Lawsuit Filed Against CHP after Off-Duty Officer Used His Service Weapon in Murder-Suicide

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SACRAMENTO -- An Amador County man behind a recent lawsuit claims the California Highway Patrol rearmed an officer who would later commit a violent 2018 murder-suicide.

When hollow-point bullets shattered the front of his business, lodged themselves into his shoulder and killed his girlfriend, Phillip DeBeaubien, of course, blamed the shooter, CHP Officer Brad Wheat.

Through the 17 pages of a new lawsuit, DeBeaubien, known as Trey, also claims the highest levels of the CHP are just as guilty.

"They gave the shooter the bullets, the gun and despite knowing of his dangerous state of mind, they failed to warn either my client, Trey DeBeaubien, or his now deceased wife that they were rearming him," said DeBeaubien's attorney Stewart Katz.

Katz said Wheat came to his client's Get Ripped Nutrition store intent on homicide and then suicide after repeated attempts to attack Mary Wheat and DeBeaubien, whom she was living with.

Mary had started the process to divorce Wheat.

The murder-suicide shooting that rocked the small Amador County town of Martell happened after three other incidents Brad Wheat was believed to be behind.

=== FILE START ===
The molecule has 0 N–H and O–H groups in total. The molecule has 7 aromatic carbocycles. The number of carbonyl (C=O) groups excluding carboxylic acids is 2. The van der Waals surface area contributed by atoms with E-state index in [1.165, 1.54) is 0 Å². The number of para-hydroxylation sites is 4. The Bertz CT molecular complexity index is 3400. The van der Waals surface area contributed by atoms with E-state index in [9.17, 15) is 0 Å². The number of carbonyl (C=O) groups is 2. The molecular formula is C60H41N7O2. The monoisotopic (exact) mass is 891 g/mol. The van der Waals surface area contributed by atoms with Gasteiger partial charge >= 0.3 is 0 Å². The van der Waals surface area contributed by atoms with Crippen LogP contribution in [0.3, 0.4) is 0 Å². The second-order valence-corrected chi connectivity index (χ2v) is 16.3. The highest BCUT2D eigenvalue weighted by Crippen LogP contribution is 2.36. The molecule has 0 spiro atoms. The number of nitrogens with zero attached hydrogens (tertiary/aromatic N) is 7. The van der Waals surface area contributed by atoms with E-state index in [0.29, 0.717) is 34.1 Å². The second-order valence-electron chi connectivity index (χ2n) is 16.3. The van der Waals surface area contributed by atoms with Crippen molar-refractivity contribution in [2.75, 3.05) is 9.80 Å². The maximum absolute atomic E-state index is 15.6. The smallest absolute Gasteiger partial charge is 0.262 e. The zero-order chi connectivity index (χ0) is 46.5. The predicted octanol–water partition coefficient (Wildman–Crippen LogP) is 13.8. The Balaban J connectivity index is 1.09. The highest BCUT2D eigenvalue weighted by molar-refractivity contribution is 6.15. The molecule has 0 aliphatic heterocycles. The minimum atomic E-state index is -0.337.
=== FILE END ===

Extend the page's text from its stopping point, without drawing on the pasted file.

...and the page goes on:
In the days up to the shooting, one window and then all of the windows were broken out in the Sutter Creek home his ex-wife was sharing with DeBeaubien.

Mary and DeBeaubien were living in Georgetown when they called police following a warning that a drunk Wheat was headed there with his service pistol. It was a situation that Katz said should have made the CHP aware of Brad as a threat.

"Well, they did know because they took his gun away from him," Katz said.

Katz said with perception in town of the incident being DeBeaubien's fault, his clientele has dropped off dramatically. Given his injuries, his client can't physically resume his personal training business.

The CHP responded to a request for comment saying they do not comment on pending litigation.


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